Many articles targeted at academics about publishing are written from the perspective of the scientific disciplines but getting published in the humanities sector has its own specific challenges.
Publishing is fundamental to academic life. It is the most important method for disseminating your ideas and for sharing the key findings emerging from a piece of research or from a conference. It is part of your function as a scholar, but also plays a central role in your CV building and career development. You will not be taken seriously by job interview panels without publications to your name.
Your university also wants you to publish your work because its reputation is enhanced by employing scholars who are active in their field. Auditing the number and the reputation of publications is also a key part of the REF exercise.
What to publish?
Scholars can begin to publish even while still working on their PhD. It is never too early! Many academics in humanities disciplines begin by writing academic book reviews or conference reports. There are also online journals designed specifically to publish the work of postgraduates, such as Ex Historia, based at Exeter University, publishing articles in any field of History.
Later in your career, you will be invited to publish some of conference papers, perhaps in an edited collection or a special edition of a journal and, as you become more experienced, you will submit your work to international peer reviewed journals or prepare book length monograph projects.
Coping with rejection
Academic publishing at the highest level is very competitive. The most reputable presses and journals have far more material submitted to them than they can ever publish and so the assessment process is very competitive. You must prepare yourself for rejection. In many cases, peer reviewers who assess your publication will provide very useful feedback to help you to improve the project.
It is devastating to be told that your work is not good enough for publication, especially if you have worked on it for months, sometimes even years. But don’t take rejection to heart, instead try to build on the constructive criticism and improve your work for the future.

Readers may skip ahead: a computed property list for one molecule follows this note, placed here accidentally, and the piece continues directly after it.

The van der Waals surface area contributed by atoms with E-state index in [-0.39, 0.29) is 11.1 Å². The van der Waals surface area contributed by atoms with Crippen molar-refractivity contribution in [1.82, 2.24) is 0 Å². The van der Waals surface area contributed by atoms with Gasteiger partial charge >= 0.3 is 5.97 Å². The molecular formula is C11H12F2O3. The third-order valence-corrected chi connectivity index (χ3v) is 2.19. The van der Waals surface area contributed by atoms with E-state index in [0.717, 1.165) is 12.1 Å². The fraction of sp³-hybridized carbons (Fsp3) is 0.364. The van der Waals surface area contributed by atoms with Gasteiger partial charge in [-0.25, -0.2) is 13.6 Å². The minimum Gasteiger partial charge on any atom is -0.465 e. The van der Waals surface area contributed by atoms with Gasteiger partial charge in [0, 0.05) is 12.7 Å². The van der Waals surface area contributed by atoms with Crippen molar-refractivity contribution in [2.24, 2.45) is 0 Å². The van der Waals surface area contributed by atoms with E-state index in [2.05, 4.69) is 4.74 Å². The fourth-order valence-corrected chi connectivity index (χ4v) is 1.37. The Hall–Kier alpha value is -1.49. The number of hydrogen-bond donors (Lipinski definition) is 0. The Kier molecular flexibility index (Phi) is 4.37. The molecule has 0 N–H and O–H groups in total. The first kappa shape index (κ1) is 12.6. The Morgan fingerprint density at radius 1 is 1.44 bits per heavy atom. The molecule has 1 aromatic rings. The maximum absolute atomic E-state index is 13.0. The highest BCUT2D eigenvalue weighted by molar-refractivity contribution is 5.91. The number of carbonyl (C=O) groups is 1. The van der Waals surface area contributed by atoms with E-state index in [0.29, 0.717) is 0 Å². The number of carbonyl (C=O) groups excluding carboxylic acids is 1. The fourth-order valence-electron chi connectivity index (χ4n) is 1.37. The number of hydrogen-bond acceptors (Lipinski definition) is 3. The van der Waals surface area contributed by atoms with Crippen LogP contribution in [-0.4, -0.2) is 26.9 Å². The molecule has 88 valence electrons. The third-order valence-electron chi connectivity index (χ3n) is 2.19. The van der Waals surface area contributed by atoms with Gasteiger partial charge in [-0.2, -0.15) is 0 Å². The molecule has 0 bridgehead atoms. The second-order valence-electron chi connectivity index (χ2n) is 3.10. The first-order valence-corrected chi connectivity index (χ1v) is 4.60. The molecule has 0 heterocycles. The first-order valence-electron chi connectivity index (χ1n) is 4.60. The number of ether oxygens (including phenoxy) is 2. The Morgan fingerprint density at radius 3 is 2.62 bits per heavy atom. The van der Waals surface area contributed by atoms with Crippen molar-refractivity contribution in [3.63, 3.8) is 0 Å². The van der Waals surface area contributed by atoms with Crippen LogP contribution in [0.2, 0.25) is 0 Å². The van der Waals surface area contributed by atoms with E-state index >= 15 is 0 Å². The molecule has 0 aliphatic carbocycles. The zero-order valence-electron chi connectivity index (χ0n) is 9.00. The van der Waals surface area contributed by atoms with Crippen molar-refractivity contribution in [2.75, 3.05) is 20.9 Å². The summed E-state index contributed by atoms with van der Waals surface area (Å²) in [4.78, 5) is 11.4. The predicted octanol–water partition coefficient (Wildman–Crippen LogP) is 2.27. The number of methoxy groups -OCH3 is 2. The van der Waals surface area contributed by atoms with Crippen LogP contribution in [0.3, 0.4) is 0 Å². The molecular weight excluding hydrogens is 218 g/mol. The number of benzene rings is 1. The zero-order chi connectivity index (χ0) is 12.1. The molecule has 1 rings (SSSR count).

Collaboration: how different in humanities
In science publishing, junior scholars often co-publish with a more senior academic and thus build their reputation, but this is unusual in the humanities. However, this doesn’t mean that you should dismiss the option of collaborative publication altogether. Co-authoring a conference paper is increasingly common, especially in order to provide a cross-disciplinary or other comparative perspective. Sometimes co-authoring makes you more attractive to a publisher too. For example, if you work with a scholar from another part of the world, some publishers believe that this will broaden the audience for your work.
So here are some final tips on how to get published:
- Think about publication when you start a project. As you design and plan your PhD or any other research project, think of it in terms of ‘outputs’ (i.e. how is it going to be disseminated to a broader audience)
- Consider who you will publish with. Publishers do have different reputations but also have different areas of focus and expertise. A student textbook would be published elsewhere than an academic monograph.
- Do not be downhearted if you get a rejection; instead use the feedback to build a better piece of writing.
- Be patient: the process of submitting work to a journal or publisher, having them peer-review it and then come to a decision, can often take many weeks or months.